Complete beginner in need of a few pointers!

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    • #90733

      Hi Everyone,
      I was wondering if you could help me out here? Im an actor and along with my best mate and our lovely director we are trying experiment with some filming. We’re together next week. We have borrowed 2 cameras one is a Sony HVR-V1E

      And the other one Im not sure what it is as yet. We need some advice on sound. The set up will be us 2 woman in front of camera and our director doing all the filming!-we MIGHT be able to get another person to help but best to presume we won’t. We will be using my flat as our set, we will be improvising so won’t necessarily have defined shots or set ups, more of a fluid set up. We will obviously find out what works as we go. Other equipment includes working lamp and gels (blue and white), 2 quite new Macbook Airs which we are hoping to do edit on in iMovie. The sound on the camera’s aren’t great. What would you advise in terms of sound set up for this kind of project?

      Hoping you an give me some pointers πŸ˜‰

    • #214165

      Best sound would be from a lavaliere mic on each actor, one input to camera Channel 1, the other to Channel 2. That will give you control in the edit and provide good clean sound. In a small flat you might possibly get by with a good shotgun mic on the camera, but the lavs will be ever so much better.

      The blue and white gels may create problems. Experiment before you shoot. Neither color is particularly flattering to skin tones. Since you’re shooting in your flat you may be able to use lights within the place — e.g., floor lamp, table lamps, etc. Using a bit of foam-core you can bounce light into the dark areas and create a very realistic atmosphere. The incandescent lamps will give you a nice warm feel to the room.

      If daylight from a window is required, use it as your key and use the foam-core reflector for fill. Try not to use incandescent lights with daylight, however, as one is quite blue, the other quite yellow.

      Trust your monitor. If it looks right on the monitor you’ve done a good job, regardless of your light sources.

    • #214170

      Hi Lisa,
      I agree with the stuff that Jack said. In addition to what he said, I would add the following:
      For audio, if you’re going to use lavs, you can use the RodeLink Wireless Filmmaker Kit, If you have it in the budget to buy 2 of the kits, both mic packs can connect to the same receiver pack, or so they’ve said, and, theoretically, you can have the already mixed audio going into the same input on the camera, which will save you a step in post having to mix the left and right channels from having separate systems plugged into the 2 different inputs of the camera. Personally, I prefer to have a person running a shotgun mic, so that you don’t have to worry about hiding the lav on the actors. If you can get that extra person that you talked about, I would recommend they run a shotgun mic for you.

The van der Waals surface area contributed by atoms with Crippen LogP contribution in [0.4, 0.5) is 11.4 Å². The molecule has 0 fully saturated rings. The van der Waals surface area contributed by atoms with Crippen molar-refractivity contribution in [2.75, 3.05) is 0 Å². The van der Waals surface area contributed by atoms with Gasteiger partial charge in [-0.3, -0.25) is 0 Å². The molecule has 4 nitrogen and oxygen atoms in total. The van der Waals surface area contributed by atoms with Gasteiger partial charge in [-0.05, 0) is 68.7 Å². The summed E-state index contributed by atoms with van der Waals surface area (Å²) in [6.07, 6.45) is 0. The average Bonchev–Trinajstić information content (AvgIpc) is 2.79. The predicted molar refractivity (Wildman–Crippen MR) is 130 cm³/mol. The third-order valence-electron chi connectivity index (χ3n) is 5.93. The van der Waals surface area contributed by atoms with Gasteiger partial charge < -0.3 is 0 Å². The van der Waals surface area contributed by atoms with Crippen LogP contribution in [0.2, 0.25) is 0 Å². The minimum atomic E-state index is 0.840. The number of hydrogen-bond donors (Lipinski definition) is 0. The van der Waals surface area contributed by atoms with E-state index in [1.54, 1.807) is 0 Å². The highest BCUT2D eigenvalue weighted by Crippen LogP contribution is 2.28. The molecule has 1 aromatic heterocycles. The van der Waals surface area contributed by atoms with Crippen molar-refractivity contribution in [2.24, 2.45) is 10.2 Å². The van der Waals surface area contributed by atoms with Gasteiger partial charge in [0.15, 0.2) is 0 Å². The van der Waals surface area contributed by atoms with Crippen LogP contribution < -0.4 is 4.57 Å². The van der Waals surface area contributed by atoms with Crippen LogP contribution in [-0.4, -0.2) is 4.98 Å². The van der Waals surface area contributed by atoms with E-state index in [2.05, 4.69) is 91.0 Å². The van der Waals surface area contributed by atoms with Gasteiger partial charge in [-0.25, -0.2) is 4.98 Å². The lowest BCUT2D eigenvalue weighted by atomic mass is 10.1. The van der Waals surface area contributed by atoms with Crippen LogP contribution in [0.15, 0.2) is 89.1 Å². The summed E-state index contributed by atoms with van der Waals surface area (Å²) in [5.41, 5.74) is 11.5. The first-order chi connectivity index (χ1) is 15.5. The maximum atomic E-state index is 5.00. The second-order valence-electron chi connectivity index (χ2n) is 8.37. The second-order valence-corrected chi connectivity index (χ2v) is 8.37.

As for the lighting, you may consider simply bouncing light off the ceiling and walls. If you can make this work, you can use minimal light fixtures, and your light will already be diffused. This, of course, may not work for you, depending on what your goals are and what kind of look you want. But if it will work for you, it’s extremely easy, and cheap, to do.

    • #214173

      Thanks for your advice Jack and Mike, I really appreciate it. Our director has ordered 2 Smartlav mics to plug into our iPhones using the app voice recorder pro. So hopefully that might work?! We don’t really have a budget at all at the moment to be honest! This is a sort of “try out” of ideas, our very first step so doesn’t have to be the best best of quality all round luckily. Down the line if this has any “legs” we will have a production company on board. We are working in natural light of which there is quid alot of in the open space living/dining room, but the bedroom and the kitchen can be rather dark, the lighting guys I was filming with on another project last week gave me some 1/2 and full diffusion paper and some blue gels and advised that if we were trying to use the working lamp (similar to this: ) to help darker areas that we might be able to experiment with a bit of blue gel to match a bit of daylight and some diffusion paper to soften the light too.. Im going to order some foam-core too based on your advice as trying to work with the light we have and bouncing might be a better option. Good advice about trusting the monitor! As it’s improvised we might just have to suck it and see as there will no doubt be quite a bit of movement! Im sure we are gonna learn loads by getting things wrong and that will be the fun part !

    • #214174

      Would you recommend some bigger pieces of foam core?

    • #214177

      I believe the pieces we have are about 3′ on a side. That’s plenty large enough, yet not cumbersome.

      Here’s a suggestion with using audio separate from the camera: turn on the sound recorder, point the camera at yourself, and clap your hands together. This will give you a reference for synchronizing audio and video.

      Mike and I disagree on one point. He suggests you run both mic inputs to the same receiver pack. The trouble with this is that in post you can’t adjust the level of one mic without effecting the other. Even though it appears to be a bit more work, I’ve found that having control over the input from each mic by placing them on separate channels makes for an easier edit in the long run. There’s no right or wrong here, just two different approaches.

      Sounds like you’ll have a grand time experimenting with all of this.

    • #214179

      Jack does have a good point about the audio. Doing it his way would definitely give you more control in post.

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